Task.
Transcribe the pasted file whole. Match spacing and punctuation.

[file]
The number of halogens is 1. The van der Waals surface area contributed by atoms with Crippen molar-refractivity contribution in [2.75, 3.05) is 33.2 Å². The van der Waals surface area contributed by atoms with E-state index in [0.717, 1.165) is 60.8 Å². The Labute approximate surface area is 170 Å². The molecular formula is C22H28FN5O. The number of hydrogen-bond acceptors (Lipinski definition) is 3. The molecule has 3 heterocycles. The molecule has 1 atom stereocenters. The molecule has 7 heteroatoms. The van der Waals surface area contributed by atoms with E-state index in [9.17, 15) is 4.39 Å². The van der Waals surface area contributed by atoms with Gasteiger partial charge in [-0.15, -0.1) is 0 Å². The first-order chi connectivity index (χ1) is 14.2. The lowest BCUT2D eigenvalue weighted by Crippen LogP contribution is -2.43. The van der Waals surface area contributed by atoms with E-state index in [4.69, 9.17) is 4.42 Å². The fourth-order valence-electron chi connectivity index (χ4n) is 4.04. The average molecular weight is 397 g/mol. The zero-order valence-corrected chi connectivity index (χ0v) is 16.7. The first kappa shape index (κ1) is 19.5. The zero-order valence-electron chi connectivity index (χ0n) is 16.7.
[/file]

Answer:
The number of halogens is 1. The van der Waals surface area contributed by atoms with Crippen molar-refractivity contribution in [2.75, 3.05) is 33.2 Å². The van der Waals surface area contributed by atoms with E-state index in [0.717, 1.165) is 60.8 Å². The Labute approximate surface area is 170 Å². The molecular formula is C22H28FN5O. The number of hydrogen-bond acceptors (Lipinski definition) is 3. The molecule has 3 heterocycles. The molecule has 1 atom stereocenters. The molecule has 7 heteroatoms. The van der Waals surface area contributed by atoms with E-state index in [9.17, 15) is 4.39 Å². The van der Waals surface area contributed by atoms with Gasteiger partial charge in [-0.15, -0.1) is 0 Å². The first-order chi connectivity index (χ1) is 14.2. The lowest BCUT2D eigenvalue weighted by Crippen LogP contribution is -2.43. The van der Waals surface area contributed by atoms with E-state index in [4.69, 9.17) is 4.42 Å². The fourth-order valence-electron chi connectivity index (χ4n) is 4.04. The average molecular weight is 397 g/mol. The zero-order valence-corrected chi connectivity index (χ0v) is 16.7. The first kappa shape index (κ1) is 19.5. The zero-order valence-electron chi connectivity index (χ0n) is 16.7.